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20130106
20130114
STATION
KQEH (PBS) 17
LANGUAGE
English 17
Search Results 0 to 16 of about 17 (some duplicates have been removed)
anything odd? why is the box so important to you? >> don't know. just is. >> slow down. >> i have no idea what i have got here. >> it says dybbuk. >> a word for demon. >> what does this thing with my daughter? >> mommy, who am i? >> once the box is opened, people die. >> i will trust him. beneath his wings, you will be protected. he will cover you. >> his truth. >> let my daughter go. >> i saw something in her. >> leave them wanting more. that's what happened. tavis: yeah, i think i've taken full possession of this film [laugh]. >> you don't even need to see it now. tavis: yeah. i was saying to kyra while the clip was running, is there anything left for you guys to want to go see? it is like i've seen the whole movie. speaking of which, this is the kind of thing i'm gonna tell her myself. i have to see this like in the middle of the day at like high noon. scary movies and i just don't -- >> you know, you're not alone -- tavis: we don't get along. i got to go at high noon, yeah. >> i've spoken to a lot of people who said, "oh, no, it is too scary. i get really scared." yeah, i used to get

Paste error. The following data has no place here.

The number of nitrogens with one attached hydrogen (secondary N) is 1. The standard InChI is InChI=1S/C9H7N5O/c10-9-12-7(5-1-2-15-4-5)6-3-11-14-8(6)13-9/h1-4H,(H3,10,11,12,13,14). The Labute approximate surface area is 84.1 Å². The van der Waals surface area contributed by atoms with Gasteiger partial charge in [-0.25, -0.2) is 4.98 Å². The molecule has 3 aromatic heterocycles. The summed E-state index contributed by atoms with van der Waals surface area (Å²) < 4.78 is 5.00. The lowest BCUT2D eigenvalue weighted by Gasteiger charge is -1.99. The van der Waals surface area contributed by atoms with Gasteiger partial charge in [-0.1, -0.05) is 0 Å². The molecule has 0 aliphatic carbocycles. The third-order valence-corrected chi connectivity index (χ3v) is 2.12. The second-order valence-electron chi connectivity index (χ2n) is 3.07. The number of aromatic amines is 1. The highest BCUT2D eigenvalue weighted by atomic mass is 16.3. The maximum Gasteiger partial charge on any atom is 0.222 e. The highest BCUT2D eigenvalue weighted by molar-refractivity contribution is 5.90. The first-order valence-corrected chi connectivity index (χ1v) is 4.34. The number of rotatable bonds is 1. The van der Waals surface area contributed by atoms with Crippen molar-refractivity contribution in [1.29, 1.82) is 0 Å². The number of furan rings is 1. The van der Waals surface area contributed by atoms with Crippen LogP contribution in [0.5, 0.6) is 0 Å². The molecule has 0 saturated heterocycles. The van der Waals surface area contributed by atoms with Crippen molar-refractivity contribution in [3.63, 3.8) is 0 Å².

through all of that? >> i don't know. certainly it was in retrospect. i wouldn't have done it any different. i was willing to risk it. i'm a woman of a certain age and i thought, well, gosh, i don't want to do it in such a way that i'll drop dead halfway through production and they'll recast. i won't get to do it, you know after all of this. that's one of the reasons i went to a nutritionist and tried to do it healthy. but i found out it doesn't matter, field. it doesn't matter if you eat tons of tons of brown rice and you're eating this enormous amount of calories. it's still fat and, if it was gonna clog in my heart or my brain or wherever, i was gonna be dead, no matter what. tavis: i could be totally off base here, so i'm just asking you. you disabuse me of the notion if i'm wrong about this, but how much of wanting to be in a project like this i don't care if your name is sally field or whoever else in this town. is there a gravitational pull even to want to be in a project like this when you know even before it's done you don't know if it's gonna work or not but you know t